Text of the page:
From Milk To Meals
Ian must not have taken kindly to the doctor's assessment last week that he had dropped from the 90th percentile in weight to the 75th. The doctor gave us permission to experiment with feeding Ian rice cereal at meal times. I'm sure his motives weren't geared toward's getting Ian back in that 90th percentile, but doctor motives aren't always aligned with the patient's. Ian has embraced the experiment with the fervor of Ben Franklin running around in a thunderstorm with a kite and a key. He ate a cup of the cereal at dinner Sunday night; he ate four cups on Monday night. In his eyes, which appear to be scanning the distance betwen his bowl of rice cereal and the 90th percentile, the experiment has been fulfilling.
It could be my imagination, but seeing Ian on rice cereal for two days has made Popeye re-consider his devotion to spinach. When I left Ian on the floor at grandma and grandpa's this morning, he looked like a turtle with his head extended as far out of his shell as physically possible, slowly rotating around the room just to show that he could. His look of surprise at his new found strength quickly turned to a proud smile. We of course returned the favor.
Our weather this past weekend was worthy of many smiles. I'm not sure I've seen a bigger weather difference over consecutive weekends. Major snowstorm and upper 20's last weekend, bright sunshine and low 80's this weekend. The weather abbreviated the yard life of the second coming of Frosty the Snowman. And where the first Frosty trickled his way out of the yard; the second one simply evaporated. I think Elliott has come to accept the transient nature of a snowman. He processed the disappearance of the first Frosty like one might process a good friend moving to the other side of the country. The second one was treated more like a lawn ornament stolen in the night, a theft he didn't care to report to the police.
It is fun watching their minds develop and witnessing how they process different things. One night last week Elliott was messing with things in the cabinet under the bathroom sink while I was getting his bath water ready. He picked something up and asked "what's this daddy?"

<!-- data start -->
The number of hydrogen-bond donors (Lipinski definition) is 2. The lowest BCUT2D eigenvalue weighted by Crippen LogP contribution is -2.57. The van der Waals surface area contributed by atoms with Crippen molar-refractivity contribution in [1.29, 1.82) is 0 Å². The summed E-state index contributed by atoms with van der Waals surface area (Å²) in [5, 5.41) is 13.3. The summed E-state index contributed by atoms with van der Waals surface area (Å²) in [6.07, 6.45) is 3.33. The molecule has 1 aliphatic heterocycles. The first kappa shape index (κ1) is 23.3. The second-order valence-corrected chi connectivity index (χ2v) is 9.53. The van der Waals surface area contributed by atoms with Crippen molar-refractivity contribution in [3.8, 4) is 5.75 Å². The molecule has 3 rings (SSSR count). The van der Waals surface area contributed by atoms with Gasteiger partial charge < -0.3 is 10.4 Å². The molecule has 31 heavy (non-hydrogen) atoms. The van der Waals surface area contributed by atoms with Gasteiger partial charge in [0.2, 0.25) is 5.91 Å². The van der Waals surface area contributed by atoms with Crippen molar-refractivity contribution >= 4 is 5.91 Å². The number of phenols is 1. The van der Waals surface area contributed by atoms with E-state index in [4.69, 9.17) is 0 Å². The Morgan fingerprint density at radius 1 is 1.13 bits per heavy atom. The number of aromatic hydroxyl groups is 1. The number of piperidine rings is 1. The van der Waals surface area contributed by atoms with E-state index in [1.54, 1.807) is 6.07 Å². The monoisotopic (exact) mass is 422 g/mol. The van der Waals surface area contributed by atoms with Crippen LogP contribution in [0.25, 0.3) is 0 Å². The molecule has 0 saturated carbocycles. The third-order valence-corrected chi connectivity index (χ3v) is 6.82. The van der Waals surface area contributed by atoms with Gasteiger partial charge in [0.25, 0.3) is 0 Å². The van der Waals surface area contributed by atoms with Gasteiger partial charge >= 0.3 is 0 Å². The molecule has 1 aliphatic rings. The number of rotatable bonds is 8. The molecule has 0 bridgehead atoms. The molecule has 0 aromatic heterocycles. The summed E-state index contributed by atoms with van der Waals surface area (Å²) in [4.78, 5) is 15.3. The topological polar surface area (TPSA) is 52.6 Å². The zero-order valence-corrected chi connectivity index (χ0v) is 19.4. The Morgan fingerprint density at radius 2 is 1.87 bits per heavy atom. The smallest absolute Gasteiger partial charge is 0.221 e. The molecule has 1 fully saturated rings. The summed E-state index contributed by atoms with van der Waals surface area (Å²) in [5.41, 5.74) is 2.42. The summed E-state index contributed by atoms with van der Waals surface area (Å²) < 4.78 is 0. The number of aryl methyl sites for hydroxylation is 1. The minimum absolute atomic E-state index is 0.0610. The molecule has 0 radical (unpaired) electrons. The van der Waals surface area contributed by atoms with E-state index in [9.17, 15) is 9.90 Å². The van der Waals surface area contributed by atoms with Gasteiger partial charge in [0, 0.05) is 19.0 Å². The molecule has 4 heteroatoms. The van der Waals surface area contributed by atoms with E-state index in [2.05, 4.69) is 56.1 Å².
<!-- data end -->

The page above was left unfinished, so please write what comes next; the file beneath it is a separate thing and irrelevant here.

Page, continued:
"That's a Breathe Right strip," I answered.
"Breathe White strip," he attempted to repeat through his laughter. "What's it for?"
"It's to help me breathe better," I answered, certain that was not going to satisfy the line of questioning.
He didn't respond. He just stared, like he was patiently waiting for my answer. I knew what had to be done. I took the strip out of its wrapper, peeled the backing off the sticky side, and centered it on my nose. Throughout the entire bath he just pointed at my nose saying "breathe white strip." At the time, I didn't consider this experience against Elliott's growing need for structure and consistency. But the next night, before I could finish filling the tub, Elliott presented me with another Breathe Right strip, already unwrapped and peeled, ready for application. I placed it on my nose, as I have every night since. The real irony - I've slept very well the past week. Thanks Elliott.
Make sure to check out the photos of Elliott at the park this weekend. His gets braver with each visit. We thank God for such beautiful weather this past weekend and our time together. I read a great article lately in the Washington Post that talked about the hidden values of a recession. One of them is the increased time families are spending together. When you see a park as full as we saw Sunday, it is hard to minimize that value, even in the hardest of times.
Recession's Hidden Virtues
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